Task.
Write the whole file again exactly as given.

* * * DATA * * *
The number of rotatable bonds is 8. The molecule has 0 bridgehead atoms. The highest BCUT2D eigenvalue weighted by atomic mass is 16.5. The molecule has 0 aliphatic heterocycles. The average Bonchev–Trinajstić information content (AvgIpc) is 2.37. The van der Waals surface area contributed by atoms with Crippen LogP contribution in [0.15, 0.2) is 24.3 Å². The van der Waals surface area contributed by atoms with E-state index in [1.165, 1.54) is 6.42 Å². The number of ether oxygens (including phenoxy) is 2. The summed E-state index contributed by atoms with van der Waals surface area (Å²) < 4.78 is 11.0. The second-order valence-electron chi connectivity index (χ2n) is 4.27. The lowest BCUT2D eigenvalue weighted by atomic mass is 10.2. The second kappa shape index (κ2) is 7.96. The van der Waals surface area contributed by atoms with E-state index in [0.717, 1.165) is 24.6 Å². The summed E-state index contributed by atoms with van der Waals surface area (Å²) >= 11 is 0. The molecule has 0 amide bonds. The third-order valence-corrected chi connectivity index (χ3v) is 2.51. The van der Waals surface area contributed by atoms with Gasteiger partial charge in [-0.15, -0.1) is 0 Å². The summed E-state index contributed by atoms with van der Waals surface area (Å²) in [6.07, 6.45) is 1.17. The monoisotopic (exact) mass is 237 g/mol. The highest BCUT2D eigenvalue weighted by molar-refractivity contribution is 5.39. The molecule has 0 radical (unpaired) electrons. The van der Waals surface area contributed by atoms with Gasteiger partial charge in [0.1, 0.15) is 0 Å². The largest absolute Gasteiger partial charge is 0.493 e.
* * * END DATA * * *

The number of rotatable bonds is 8. The molecule has 0 bridgehead atoms. The highest BCUT2D eigenvalue weighted by atomic mass is 16.5. The molecule has 0 aliphatic heterocycles. The average Bonchev–Trinajstić information content (AvgIpc) is 2.37. The van der Waals surface area contributed by atoms with Crippen LogP contribution in [0.15, 0.2) is 24.3 Å². The van der Waals surface area contributed by atoms with E-state index in [1.165, 1.54) is 6.42 Å². The number of ether oxygens (including phenoxy) is 2. The summed E-state index contributed by atoms with van der Waals surface area (Å²) < 4.78 is 11.0. The second-order valence-electron chi connectivity index (χ2n) is 4.27. The lowest BCUT2D eigenvalue weighted by atomic mass is 10.2. The second kappa shape index (κ2) is 7.96. The van der Waals surface area contributed by atoms with E-state index in [0.717, 1.165) is 24.6 Å². The summed E-state index contributed by atoms with van der Waals surface area (Å²) >= 11 is 0. The molecule has 0 amide bonds. The third-order valence-corrected chi connectivity index (χ3v) is 2.51. The van der Waals surface area contributed by atoms with Gasteiger partial charge in [-0.15, -0.1) is 0 Å². The summed E-state index contributed by atoms with van der Waals surface area (Å²) in [6.07, 6.45) is 1.17. The monoisotopic (exact) mass is 237 g/mol. The highest BCUT2D eigenvalue weighted by molar-refractivity contribution is 5.39. The molecule has 0 radical (unpaired) electrons. The van der Waals surface area contributed by atoms with Gasteiger partial charge in [0.1, 0.15) is 0 Å². The largest absolute Gasteiger partial charge is 0.493 e.